Crosshouse Inn, Formby was our destination for this evening. A surprise birthday party was on the cards. The birthday boy was Dave and we had been in cahoots with his wife Pam for many months about live music for the event. With stealth phone calls and emails the time had come for the big surprise.
We visited the pub a few days before and met the landlady. Pam informed us that there was a discrepancy on our performance space. Informally chatting about the best place for us to play and the logistics of the night. Initially the landlady suggested we should perform in the main part of the pub. She informed us the acoustics weren’t too good in the back room. The private party was to be held in the back room and the suggested performance space seemed a million miles away from where the party would be.
Working out that the place in the main part of the pub would probably benefit them more and no so much the private party we decided to opt for the back room. We would simply alter our mixing desk to suit the room size. The landlady was really accommodating and helped us decide where tables etc., could go. There wasn’t too much room but it was plenty for us. We have performed in the corner of a living room before now. We are what you could call a compact band with a big sound. As it turned out this was a good idea as the party congregated mainly in the back room and also outside.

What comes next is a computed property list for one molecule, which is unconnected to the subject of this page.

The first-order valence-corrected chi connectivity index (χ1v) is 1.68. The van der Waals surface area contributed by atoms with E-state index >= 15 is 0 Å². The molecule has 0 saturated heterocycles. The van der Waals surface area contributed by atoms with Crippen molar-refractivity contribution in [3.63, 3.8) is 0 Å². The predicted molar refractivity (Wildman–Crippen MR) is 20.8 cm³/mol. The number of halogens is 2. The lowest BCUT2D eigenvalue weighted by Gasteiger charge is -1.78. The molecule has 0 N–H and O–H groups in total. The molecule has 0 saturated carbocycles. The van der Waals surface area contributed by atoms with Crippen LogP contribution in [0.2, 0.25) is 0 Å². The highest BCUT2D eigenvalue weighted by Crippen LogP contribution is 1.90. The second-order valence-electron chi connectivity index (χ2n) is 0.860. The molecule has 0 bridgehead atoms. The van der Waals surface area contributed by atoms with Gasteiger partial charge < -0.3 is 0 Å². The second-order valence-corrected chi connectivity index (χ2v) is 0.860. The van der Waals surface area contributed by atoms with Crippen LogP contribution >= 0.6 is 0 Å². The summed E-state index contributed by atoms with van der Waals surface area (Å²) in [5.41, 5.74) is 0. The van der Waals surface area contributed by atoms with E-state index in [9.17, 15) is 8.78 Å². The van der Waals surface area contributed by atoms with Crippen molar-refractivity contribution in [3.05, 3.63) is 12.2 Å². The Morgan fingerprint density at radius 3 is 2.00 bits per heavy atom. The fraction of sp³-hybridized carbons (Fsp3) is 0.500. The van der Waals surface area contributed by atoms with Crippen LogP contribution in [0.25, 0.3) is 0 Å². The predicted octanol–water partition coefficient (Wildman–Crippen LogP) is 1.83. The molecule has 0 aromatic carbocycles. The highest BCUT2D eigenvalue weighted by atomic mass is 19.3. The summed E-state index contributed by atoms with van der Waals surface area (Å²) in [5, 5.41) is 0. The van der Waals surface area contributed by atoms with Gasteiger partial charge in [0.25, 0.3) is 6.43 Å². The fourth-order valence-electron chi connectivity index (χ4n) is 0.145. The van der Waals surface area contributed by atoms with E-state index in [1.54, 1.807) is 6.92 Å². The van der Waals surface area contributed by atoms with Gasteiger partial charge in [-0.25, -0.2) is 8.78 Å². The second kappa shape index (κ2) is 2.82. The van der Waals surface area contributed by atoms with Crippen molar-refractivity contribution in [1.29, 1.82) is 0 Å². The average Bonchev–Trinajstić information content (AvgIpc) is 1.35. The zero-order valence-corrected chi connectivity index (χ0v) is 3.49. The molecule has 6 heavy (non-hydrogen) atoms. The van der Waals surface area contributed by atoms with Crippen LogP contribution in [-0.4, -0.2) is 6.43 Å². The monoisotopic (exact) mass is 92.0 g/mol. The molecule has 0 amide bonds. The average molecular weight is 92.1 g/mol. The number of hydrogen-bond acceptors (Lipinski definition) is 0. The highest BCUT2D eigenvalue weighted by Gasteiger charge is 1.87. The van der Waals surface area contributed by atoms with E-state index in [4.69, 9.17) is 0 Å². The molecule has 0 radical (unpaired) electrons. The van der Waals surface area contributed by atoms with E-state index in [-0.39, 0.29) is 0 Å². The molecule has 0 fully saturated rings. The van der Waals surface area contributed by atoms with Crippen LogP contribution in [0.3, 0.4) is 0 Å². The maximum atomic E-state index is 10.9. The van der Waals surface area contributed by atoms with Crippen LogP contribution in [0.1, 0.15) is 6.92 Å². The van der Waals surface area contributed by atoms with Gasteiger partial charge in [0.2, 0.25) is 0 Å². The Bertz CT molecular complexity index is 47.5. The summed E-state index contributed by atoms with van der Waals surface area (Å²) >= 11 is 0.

The big arrival of Dave was anticipated. There was a big curtain separating the back room from the main part of the pub and we all waited quietly. Trying to keep people quiet with drinks flowing is a task in itself. You get the “gigglers” and the “shussers”. With whispers of “is he nearly here?” “He’s coming, he’s coming everyone be quiet”. Its quite amusing to watch. Then back went the curtain “SURPRISE”. Cue the song “Surprise, Surprise” by the legendary Cilla Black. The reaction was brilliant. Dave looked like a rabbit in the headlights.
You never know how a surprise like that is going to go. Most of the surprise parties we do, the person booking it says “oh they hate surprises but I’m sure they will be fine”. This makes me chuckle and I’m hoping that we never experience someone fainting with an overwhelming reaction.
We played some recorded music as Dave got over the shock. It was a warm summer evening and the guests could still hear the music as they caught the last of the sunshine. We played to a backdrop of Dave’s classic moments throughout his life.
As we broke into our first set people started to sing along. We were trying to get everyone involved as it was a mixed crowd. Older people are usually more into live music and let loose. I think it may be due to instant downloads and music on demand for younger people. They sometimes seem embarrassed with live music. We eventually managed to get the “too cool for school” teenagers into the swing of things. If you mix a few modern ones in they usually warm to you.